The healthcare revolution is evolving beyond discussions of universal healthcare or reforms to the Affordable Care Act. Central to this transformation is the shift from fee-for-service (FFS) models to value-based care. This article outlines what Value-Based Care entails and its distinction from the traditional FFS model.

Americans are more likely to die younger, and from avoidable causes, than residents of peer coutries.

Why value-based care is on the rise in U.S.

The Necessity of Value-based Care

Despite significant healthcare spending, both per capita and as a percentage of GDP, the United States lags behind other high-income nations in healthcare outcomes. Data from the Commonwealth Fund highlights critical issues: the U.S. has the lowest life expectancy at birth, the highest death rates from avoidable or treatable conditions, alarming maternal and infant mortality rates, and one of the highest suicide rates.

These challenges are compounded for minorities and individuals with lower incomes, who historically face barriers to accessing care and often experience worse health outcomes. Such disparities are partially attributed to the inherent flaws in the nation’s traditional FFS payment model, which often prioritizes quantity over quality of care.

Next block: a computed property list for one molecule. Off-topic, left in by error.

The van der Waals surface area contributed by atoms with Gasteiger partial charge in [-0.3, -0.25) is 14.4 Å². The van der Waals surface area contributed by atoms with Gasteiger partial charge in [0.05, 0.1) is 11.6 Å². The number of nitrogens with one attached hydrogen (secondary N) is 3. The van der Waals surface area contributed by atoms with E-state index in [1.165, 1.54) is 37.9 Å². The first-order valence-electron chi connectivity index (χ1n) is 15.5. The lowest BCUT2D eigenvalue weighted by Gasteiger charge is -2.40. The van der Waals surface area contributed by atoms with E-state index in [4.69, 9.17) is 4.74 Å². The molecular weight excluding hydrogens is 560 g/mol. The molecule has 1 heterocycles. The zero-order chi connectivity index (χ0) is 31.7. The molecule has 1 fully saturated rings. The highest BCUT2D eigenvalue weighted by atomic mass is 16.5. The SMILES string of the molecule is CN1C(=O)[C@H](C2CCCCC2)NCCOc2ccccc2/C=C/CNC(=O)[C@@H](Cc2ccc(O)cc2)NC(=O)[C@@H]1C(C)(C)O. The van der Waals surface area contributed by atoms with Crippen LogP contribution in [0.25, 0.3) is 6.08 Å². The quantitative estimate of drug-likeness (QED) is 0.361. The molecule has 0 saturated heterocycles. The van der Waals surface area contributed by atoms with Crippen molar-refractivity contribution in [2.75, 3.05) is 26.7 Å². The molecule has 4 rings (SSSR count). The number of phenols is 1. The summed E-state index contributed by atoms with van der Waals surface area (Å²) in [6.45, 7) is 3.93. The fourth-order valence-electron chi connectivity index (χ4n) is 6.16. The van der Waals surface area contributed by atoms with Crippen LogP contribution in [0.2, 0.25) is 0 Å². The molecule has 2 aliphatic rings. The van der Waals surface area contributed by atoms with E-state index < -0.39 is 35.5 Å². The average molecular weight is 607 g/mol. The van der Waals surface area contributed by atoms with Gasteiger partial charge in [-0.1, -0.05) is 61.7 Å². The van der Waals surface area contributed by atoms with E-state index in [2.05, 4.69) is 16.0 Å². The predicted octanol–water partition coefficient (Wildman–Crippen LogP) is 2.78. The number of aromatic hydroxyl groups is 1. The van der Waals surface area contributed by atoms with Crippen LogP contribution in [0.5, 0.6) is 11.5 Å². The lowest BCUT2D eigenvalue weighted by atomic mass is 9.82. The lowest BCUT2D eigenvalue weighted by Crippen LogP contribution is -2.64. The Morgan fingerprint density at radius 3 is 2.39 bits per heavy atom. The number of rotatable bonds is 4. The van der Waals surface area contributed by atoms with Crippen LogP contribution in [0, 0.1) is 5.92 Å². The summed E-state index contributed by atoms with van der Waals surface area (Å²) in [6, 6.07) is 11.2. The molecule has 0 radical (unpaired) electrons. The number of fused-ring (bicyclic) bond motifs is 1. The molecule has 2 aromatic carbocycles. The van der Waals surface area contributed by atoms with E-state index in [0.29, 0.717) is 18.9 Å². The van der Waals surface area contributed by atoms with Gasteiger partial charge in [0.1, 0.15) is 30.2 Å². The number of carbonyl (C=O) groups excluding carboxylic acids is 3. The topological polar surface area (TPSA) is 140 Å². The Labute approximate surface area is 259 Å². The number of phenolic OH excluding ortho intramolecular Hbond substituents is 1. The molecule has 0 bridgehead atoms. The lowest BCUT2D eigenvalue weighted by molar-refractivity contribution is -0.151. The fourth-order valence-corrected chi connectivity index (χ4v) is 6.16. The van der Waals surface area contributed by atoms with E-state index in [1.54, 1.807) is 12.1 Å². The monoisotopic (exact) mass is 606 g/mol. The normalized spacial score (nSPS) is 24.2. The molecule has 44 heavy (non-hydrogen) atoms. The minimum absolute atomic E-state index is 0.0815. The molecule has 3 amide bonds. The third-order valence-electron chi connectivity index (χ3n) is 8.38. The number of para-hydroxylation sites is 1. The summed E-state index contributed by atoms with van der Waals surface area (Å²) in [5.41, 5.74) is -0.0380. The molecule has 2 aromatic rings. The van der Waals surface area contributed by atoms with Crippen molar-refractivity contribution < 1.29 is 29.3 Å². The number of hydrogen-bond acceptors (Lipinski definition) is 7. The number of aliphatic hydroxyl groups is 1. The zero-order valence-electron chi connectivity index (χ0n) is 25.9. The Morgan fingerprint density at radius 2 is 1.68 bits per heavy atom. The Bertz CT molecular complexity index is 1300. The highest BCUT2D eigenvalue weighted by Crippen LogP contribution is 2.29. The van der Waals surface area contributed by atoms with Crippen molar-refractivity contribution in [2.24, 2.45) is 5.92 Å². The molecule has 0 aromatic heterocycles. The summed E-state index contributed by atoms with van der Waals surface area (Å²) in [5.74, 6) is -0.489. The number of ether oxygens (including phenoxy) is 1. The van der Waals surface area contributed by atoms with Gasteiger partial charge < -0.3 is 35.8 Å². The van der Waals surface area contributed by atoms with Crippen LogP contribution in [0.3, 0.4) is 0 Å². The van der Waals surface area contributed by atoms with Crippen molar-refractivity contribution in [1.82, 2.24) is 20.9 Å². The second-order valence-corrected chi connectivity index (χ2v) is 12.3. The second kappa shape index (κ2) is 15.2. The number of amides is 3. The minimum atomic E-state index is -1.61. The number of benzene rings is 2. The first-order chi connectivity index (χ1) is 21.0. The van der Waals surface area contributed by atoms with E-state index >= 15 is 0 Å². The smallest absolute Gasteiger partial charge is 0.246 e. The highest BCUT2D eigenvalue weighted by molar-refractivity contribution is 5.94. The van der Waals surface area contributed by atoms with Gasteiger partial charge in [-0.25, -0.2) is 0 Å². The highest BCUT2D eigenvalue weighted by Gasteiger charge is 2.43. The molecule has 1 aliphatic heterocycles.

Value-based care seeks to address these issues by aligning incentives with patient outcomes rather than the volume of services provided. Under this model, healthcare providers are rewarded for helping patients improve their health, reduce the incidence and impact of chronic disease, and live healthier lives in an evidence-based way. This approach not only focuses on treating illnesses but also emphasizes preventive care, resulting in better health outcomes and potentially lower healthcare costs.